In the wake of devastating 2019-20 bushfires in New South Wales, the NSW Bushfire Inquiry looked at how joined-up use of data, including spatial data, could assist responses to bushfires. It has been one of various calls to do more to connect data sets to tackle Australia’s pressing challenges.

Simon Kaplan is well aware of such opportunities. As CEO and founder at [ui!] The Urban Institute in Asia-Pacific, his work focusses on bringing together data from IoT and other sources in a meaningful way.

[ui!] The Urban Institute is also a sponsor of the 2021 IoT Awards, and we asked Kaplan to point to progress on this topic.

What is the most significant impact you saw IoT have when it comes to smart use of data in the last year, or think IoT will have in this sector in the future?

The bushfires in summer 2019-20 catalysed an amazing range of ways in which IoT-style data, collected from a myriad of sources and integrated with more traditional sources such as weather predications and air quality stations. Together, these point the way to better management of emergencies in a future where this is only going to become more necessary.

What significant IoT work in this sector is your organisation involved in? 

We’re involved, alongside channel partner Ene.HUB, in delivery of smart city solutions to cities across Australia, New Zealand, the United States and Asia. The challenge here is to find a mix of sensors, analytics, networking technologies and visualisations which can be integrated to create robust, scalable and reusable solutions for a wide range of cities with a wide range of challenges.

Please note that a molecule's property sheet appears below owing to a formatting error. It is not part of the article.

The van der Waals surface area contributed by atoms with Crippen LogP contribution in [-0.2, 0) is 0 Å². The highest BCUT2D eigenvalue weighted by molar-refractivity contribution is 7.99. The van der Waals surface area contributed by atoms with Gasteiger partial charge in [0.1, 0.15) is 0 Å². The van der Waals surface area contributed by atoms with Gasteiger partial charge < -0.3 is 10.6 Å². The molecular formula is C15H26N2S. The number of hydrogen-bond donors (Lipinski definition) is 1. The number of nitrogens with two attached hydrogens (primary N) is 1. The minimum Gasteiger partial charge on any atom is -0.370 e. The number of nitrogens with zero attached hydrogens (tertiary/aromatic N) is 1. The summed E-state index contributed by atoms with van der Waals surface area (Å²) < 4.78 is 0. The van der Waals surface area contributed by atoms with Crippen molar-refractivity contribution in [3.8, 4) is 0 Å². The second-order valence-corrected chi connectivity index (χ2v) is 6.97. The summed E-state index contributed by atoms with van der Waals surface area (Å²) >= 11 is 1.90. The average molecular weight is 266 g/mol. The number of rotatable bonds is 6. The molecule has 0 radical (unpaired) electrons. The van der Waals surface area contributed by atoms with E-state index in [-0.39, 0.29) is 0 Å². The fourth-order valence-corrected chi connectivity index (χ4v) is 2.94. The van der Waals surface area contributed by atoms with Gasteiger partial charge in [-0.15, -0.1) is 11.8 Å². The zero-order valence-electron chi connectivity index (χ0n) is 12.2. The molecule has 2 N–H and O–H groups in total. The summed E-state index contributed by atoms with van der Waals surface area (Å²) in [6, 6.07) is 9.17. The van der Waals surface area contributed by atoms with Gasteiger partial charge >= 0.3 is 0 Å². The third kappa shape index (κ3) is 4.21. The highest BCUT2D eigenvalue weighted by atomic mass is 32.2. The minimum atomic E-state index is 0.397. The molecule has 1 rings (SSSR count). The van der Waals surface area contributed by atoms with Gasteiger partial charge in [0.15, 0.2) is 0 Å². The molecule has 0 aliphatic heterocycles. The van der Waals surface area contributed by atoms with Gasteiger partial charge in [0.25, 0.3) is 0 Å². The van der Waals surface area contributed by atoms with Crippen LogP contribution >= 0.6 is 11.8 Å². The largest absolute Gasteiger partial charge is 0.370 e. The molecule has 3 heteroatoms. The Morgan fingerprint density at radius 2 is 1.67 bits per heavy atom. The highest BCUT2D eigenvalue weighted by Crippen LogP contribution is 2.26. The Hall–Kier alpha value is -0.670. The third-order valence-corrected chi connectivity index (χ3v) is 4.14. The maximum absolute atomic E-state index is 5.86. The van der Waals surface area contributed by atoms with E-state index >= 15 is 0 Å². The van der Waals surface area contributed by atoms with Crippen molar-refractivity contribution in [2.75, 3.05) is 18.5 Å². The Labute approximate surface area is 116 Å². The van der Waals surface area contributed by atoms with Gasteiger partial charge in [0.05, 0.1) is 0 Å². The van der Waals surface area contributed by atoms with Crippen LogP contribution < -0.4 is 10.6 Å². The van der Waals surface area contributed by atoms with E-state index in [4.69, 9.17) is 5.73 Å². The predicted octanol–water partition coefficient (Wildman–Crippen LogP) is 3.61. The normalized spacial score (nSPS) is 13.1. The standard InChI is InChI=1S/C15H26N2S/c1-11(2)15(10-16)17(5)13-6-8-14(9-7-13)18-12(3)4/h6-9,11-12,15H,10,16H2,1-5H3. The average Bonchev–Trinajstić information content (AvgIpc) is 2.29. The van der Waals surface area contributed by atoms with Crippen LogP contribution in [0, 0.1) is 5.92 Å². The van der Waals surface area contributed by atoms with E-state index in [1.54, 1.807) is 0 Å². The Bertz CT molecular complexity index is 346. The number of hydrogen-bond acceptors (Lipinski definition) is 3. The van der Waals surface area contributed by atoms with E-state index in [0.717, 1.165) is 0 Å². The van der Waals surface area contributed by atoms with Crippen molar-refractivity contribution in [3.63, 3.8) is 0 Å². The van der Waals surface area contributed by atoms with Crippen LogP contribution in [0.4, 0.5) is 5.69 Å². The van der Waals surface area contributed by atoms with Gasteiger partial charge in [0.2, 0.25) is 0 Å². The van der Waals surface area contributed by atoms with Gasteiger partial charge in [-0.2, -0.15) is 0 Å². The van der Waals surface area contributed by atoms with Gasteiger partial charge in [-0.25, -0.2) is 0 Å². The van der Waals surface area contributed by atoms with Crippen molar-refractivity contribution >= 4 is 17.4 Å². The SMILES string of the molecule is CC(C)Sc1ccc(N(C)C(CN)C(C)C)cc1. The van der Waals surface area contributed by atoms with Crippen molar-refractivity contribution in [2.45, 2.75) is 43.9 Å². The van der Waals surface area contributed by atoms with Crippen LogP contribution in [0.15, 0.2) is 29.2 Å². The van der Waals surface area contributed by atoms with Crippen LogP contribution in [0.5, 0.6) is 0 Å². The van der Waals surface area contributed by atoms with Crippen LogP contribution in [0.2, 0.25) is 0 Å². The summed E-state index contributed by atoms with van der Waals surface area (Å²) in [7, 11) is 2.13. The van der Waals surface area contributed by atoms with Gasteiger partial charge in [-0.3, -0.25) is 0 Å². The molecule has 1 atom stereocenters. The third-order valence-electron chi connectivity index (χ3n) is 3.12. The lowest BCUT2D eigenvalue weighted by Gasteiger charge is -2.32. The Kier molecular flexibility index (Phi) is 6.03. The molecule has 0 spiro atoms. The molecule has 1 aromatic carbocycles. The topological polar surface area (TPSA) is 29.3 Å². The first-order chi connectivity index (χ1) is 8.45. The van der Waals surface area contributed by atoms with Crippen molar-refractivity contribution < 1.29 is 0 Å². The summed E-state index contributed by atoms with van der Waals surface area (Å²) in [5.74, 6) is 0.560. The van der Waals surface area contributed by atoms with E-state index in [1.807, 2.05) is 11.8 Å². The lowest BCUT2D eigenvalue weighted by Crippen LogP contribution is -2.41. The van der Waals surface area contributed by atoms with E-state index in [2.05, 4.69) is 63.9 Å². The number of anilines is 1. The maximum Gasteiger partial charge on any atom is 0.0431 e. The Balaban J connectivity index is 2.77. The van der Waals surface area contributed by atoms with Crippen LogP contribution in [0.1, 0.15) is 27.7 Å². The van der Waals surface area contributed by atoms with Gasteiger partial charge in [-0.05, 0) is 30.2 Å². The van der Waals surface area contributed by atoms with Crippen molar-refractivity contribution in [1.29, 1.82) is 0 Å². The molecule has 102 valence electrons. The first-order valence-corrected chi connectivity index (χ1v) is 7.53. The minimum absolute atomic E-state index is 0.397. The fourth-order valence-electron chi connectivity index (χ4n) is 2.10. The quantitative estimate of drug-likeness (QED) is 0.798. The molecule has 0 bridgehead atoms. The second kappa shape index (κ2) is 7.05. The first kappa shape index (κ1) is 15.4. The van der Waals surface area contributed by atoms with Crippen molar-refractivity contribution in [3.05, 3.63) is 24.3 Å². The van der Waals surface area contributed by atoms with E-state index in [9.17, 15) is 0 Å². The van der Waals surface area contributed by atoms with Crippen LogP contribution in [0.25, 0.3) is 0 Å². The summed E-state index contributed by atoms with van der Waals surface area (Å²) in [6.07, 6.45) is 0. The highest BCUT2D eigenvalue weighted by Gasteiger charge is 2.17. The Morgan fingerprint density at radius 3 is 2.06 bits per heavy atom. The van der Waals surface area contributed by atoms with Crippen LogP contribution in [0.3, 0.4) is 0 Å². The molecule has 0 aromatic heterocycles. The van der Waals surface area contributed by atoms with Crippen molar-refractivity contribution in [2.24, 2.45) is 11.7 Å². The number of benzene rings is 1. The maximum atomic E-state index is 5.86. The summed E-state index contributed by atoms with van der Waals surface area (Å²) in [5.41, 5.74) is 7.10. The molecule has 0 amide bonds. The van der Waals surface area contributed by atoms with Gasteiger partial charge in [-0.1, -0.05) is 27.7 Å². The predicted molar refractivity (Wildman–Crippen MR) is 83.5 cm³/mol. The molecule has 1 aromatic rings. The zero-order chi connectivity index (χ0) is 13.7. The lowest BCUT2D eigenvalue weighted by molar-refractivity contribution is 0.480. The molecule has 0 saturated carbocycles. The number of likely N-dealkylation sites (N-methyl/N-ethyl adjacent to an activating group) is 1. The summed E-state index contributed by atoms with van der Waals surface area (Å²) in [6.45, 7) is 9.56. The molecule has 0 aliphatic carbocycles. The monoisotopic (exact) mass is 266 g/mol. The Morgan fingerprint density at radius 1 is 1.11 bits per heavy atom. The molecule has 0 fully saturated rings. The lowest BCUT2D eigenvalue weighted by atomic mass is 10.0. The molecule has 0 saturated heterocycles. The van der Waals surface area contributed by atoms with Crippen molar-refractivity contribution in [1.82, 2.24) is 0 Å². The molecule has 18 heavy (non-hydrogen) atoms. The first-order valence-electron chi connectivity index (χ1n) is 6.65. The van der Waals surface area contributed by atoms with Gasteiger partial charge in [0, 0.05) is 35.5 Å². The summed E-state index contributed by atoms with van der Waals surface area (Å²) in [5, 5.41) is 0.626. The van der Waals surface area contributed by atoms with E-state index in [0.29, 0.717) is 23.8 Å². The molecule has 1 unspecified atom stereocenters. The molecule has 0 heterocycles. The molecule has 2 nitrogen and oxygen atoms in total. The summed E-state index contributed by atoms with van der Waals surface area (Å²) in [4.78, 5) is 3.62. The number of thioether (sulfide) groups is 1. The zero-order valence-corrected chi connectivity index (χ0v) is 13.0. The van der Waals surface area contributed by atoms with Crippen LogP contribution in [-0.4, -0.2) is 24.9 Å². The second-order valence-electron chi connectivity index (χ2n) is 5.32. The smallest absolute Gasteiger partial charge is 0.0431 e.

Solving these kinds of complex scale problems results in a ‘solution of the commons’: a situation where many cities and suppliers have contributed to a common foundation which supports all of their solutions, achieving economies of scale and amortising cost. This kind of emergent solution benefits all the participants, even though many of them may not even be aware that they’re co-creating something bigger than the needs of their own cities, or capabilities of their own technologies.

What progress do you see being made in this sector to bring together fragmented data from across organisations, industries and government in a meaningful way? 

There is progress, driven by a combination of necessity and opportunity.  The opportunities come from ever more powerful and interoperable technologies and platforms; the necessities are a range of factors, from economics to such challenges as managing the mega-bushfires of 2019-20. 

Recent projects involving organisations such as Department of Transport and Main Roads/Marine Safety in Queensland, Department of Planning, Industry and Environment in New South Wales, and the NSW Rural Fire Service Advanced Bushfire Intelligence Technology project all illustrate this shift. These organisations have a clear understanding of the value of near real-time and historical data pulled from multiple sources and collated to create intelligence for immediate and planning purposes. Large fire instances, such as the one in 2019, require information from and coordination across disparate groups such as police, fire fighters, ambulances, forestry services, hospitals and other government agencies. The better the data, the better the decision making and use of limited resources.